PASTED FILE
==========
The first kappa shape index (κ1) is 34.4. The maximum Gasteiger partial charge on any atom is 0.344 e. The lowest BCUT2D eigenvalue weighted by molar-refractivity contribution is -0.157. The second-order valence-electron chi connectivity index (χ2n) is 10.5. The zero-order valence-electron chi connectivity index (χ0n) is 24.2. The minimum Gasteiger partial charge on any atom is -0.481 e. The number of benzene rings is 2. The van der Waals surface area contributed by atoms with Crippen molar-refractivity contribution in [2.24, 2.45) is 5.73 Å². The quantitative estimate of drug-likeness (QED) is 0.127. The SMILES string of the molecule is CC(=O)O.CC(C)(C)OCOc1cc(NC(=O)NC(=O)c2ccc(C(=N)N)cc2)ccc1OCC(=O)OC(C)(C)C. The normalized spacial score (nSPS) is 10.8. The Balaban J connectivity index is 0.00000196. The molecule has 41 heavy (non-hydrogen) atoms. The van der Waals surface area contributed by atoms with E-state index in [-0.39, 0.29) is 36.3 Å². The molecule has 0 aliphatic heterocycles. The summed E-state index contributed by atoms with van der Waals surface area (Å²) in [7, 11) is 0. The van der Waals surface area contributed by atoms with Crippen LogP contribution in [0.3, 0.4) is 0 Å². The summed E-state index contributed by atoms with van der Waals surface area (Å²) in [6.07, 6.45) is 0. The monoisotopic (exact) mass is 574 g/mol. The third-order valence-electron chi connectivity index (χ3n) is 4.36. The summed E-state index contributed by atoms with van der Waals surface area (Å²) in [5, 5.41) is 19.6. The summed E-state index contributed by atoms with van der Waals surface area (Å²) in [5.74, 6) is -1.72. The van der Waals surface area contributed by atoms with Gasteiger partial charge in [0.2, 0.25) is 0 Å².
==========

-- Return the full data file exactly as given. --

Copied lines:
The first kappa shape index (κ1) is 34.4. The maximum Gasteiger partial charge on any atom is 0.344 e. The lowest BCUT2D eigenvalue weighted by molar-refractivity contribution is -0.157. The second-order valence-electron chi connectivity index (χ2n) is 10.5. The zero-order valence-electron chi connectivity index (χ0n) is 24.2. The minimum Gasteiger partial charge on any atom is -0.481 e. The number of benzene rings is 2. The van der Waals surface area contributed by atoms with Crippen molar-refractivity contribution in [2.24, 2.45) is 5.73 Å². The quantitative estimate of drug-likeness (QED) is 0.127. The SMILES string of the molecule is CC(=O)O.CC(C)(C)OCOc1cc(NC(=O)NC(=O)c2ccc(C(=N)N)cc2)ccc1OCC(=O)OC(C)(C)C. The normalized spacial score (nSPS) is 10.8. The Balaban J connectivity index is 0.00000196. The molecule has 41 heavy (non-hydrogen) atoms. The van der Waals surface area contributed by atoms with E-state index in [-0.39, 0.29) is 36.3 Å². The molecule has 0 aliphatic heterocycles. The summed E-state index contributed by atoms with van der Waals surface area (Å²) in [7, 11) is 0. The van der Waals surface area contributed by atoms with Crippen LogP contribution in [0.3, 0.4) is 0 Å². The summed E-state index contributed by atoms with van der Waals surface area (Å²) in [6.07, 6.45) is 0. The monoisotopic (exact) mass is 574 g/mol. The third-order valence-electron chi connectivity index (χ3n) is 4.36. The summed E-state index contributed by atoms with van der Waals surface area (Å²) in [5, 5.41) is 19.6. The summed E-state index contributed by atoms with van der Waals surface area (Å²) in [5.74, 6) is -1.72. The van der Waals surface area contributed by atoms with Gasteiger partial charge in [0.2, 0.25) is 0 Å².